Well, I have to say that the above carving is very startling. It is believed to be of Eleanor of Aquitaine, and has just been discovered at Bradwell Abbey, Milton Keynes. There is nothing in this article to say why they are so certain it’s Eleanor, but they seem in no doubt. The first thing… Continue reading Eleanor of Aquitaine, the Kingmaker and Richard II: the eyes have it….!
The following article is from the excellent Merriam Webster online dictionary, and although I tried to post just the link, I couldn’t get it to work. So I’m posting the article in full, and state here and now that none of it is my work. It’s all Merriam Webster, very interesting and deals with the… Continue reading Is it ‘Forty’? Or ‘Fourty’?
When looking for information about a residence associated with the ill-fated Sir Simon Burley (executed by the Lords Appellant in 1388) I had cause to investigate the properties around London’s Leadenhall Market. It seems Leadenhall stems from a mansion on the site, owned at the beginning of the 14th century by Sir Hugh Neville, which… Continue reading From Sir Simon Burley to Leadenhall, and a renowned gander named Old Tom….!
Writing historical fiction involves a lot of research…well, it does if the resultant book is to be taken seriously. So when it came to describing medieval Moorfields, just north of London’s city wall, I came upon the inevitable mention of drying grounds for washing. Yes, I knew all about them, because they turn up… Continue reading Clothes lines fluttering in 14th century Moorfields? I fear not….
There is a new dictionary of the medieval Irish language, contained in 23 volumes, see here. That’s a LOT of words! But one affects me more than all the others. It seems that “leprechaun” is not native Irish. It’s Roman. Oh, no. I wish they hadn’t discovered this, because as far as I’m concerned, leprechauns… Continue reading Leprechauns were named by the Romans….?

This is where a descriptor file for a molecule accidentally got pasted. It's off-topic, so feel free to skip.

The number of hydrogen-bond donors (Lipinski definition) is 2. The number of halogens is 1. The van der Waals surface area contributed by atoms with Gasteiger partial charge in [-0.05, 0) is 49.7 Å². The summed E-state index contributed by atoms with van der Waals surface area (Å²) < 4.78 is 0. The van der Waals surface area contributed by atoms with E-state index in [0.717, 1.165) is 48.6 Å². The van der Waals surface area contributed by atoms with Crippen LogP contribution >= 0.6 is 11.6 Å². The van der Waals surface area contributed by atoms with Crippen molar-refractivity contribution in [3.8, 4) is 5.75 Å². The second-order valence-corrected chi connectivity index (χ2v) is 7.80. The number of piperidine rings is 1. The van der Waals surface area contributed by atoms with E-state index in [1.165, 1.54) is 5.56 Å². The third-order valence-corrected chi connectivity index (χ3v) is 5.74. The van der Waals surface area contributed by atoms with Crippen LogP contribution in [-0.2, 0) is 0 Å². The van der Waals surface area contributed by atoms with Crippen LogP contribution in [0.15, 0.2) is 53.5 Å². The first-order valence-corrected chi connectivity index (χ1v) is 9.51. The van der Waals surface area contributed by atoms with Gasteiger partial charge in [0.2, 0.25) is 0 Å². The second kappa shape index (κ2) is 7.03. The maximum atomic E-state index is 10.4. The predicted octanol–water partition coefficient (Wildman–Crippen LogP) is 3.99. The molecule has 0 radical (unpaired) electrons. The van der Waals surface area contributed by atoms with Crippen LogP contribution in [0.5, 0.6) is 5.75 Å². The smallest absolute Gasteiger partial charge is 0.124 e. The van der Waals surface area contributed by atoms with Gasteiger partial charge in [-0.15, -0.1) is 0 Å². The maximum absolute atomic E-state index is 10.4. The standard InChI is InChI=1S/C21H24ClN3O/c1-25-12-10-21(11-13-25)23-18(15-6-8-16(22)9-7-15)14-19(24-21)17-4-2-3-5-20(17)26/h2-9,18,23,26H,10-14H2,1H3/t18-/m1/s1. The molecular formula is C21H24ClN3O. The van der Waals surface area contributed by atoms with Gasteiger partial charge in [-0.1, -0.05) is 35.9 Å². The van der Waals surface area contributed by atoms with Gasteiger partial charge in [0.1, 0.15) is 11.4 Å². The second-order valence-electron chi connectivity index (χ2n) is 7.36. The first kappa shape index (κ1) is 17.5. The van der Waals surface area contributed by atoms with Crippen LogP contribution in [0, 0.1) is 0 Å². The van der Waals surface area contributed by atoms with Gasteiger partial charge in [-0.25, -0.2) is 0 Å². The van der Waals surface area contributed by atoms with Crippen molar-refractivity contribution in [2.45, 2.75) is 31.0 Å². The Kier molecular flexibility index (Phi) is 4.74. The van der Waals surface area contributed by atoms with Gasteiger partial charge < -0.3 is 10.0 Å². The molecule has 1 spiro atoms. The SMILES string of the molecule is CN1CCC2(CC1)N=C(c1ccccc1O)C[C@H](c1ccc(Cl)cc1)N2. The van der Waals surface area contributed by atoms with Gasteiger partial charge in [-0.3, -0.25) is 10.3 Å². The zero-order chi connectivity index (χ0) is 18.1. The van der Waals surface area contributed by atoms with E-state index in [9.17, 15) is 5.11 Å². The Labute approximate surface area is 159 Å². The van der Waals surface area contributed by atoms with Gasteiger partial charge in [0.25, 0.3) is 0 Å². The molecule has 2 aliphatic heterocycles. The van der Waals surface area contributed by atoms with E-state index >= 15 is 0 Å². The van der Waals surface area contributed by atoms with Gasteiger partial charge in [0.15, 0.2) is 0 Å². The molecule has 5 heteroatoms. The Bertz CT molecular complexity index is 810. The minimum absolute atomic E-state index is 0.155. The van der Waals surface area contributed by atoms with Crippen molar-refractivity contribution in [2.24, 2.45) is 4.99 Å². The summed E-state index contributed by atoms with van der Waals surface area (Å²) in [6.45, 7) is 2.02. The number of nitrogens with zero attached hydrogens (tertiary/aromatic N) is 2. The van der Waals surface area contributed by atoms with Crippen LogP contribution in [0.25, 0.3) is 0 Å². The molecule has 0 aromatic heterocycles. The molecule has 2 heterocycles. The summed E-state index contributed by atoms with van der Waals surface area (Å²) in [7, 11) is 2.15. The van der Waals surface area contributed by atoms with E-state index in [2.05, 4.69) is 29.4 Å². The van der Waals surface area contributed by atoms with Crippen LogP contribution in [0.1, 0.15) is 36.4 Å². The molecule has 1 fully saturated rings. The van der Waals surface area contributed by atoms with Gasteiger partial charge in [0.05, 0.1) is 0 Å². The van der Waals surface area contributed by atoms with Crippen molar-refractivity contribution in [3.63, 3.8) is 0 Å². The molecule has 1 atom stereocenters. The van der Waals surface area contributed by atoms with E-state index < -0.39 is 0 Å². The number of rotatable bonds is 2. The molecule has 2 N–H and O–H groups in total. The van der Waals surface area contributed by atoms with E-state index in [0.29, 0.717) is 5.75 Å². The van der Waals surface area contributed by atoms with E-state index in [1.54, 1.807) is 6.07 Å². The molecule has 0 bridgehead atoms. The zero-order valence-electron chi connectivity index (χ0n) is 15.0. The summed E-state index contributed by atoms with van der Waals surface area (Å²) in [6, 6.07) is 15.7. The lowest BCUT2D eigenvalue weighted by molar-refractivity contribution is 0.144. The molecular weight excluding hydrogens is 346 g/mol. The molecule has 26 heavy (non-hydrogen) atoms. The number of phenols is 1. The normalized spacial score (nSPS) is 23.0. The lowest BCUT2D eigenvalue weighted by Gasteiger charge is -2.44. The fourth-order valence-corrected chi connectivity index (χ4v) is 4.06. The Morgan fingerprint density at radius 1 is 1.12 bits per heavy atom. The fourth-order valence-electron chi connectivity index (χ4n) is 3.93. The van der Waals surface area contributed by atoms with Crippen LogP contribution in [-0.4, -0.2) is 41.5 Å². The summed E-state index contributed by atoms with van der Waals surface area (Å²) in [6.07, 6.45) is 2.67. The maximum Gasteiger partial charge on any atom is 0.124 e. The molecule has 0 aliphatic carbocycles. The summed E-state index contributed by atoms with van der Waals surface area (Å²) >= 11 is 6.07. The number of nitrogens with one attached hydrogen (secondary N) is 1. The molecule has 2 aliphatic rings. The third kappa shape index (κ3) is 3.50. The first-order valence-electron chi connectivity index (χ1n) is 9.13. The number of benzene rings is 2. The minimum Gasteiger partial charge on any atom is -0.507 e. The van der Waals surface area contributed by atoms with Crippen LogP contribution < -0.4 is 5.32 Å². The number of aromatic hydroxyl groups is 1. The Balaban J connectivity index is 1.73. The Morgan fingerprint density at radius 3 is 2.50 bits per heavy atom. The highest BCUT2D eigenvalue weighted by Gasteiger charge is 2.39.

Anyone who has watched a Scottish rugby or association football match will be familiar with the Corries’ folk song O Flower of Scotland, which is played before their matches. The second line of the chorus (“Proud Edward’s army”) refers to Edward II, defeated at Bannockburn so that he never actually ruled Scotland although he may… Continue reading A tale of monarchs and national anthems
When we buy a non-fiction book (in our case usually something to do with Richard III and the medieval period) we anticipate its arrival with some relish. This is how I felt when, after reading many praises for Peter Ackroyd’s History of England, I decided to buy Volume I online. It arrived this morning, and… Continue reading A book to avoid if you uphold the truth about Richard III….
Opulent beds could be used to entertain friends and even shared with guests staying overnight. Well at least you would be warm.. A very interesting article here on medieval beds including a glossary … I haven’t a clue as to what is going on with this lady and gentleman but, as it shows a medieval… Continue reading EVERYTHING YOU WANTED TO KNOW ABOUT MEDIEVAL BEDS..
Well, Richard makes it to 373 out of UK’s top 500 outstanding sites: “373: Tread in the steps of Richard III at Middleham Castle” To see the article where I found the above listing, go to this ITV article.
Here’s a tricky one. We need signs to direct us to places, in this case the Bowes Museum and “antiques quarter” in Barnard Castle. But putting up such a sign will interfere with a view of the famous Market Cross. So…should there be a sign or not? To read more, go to this Teesdale… Continue reading To put up a sign or not to put up a sign, that is the question….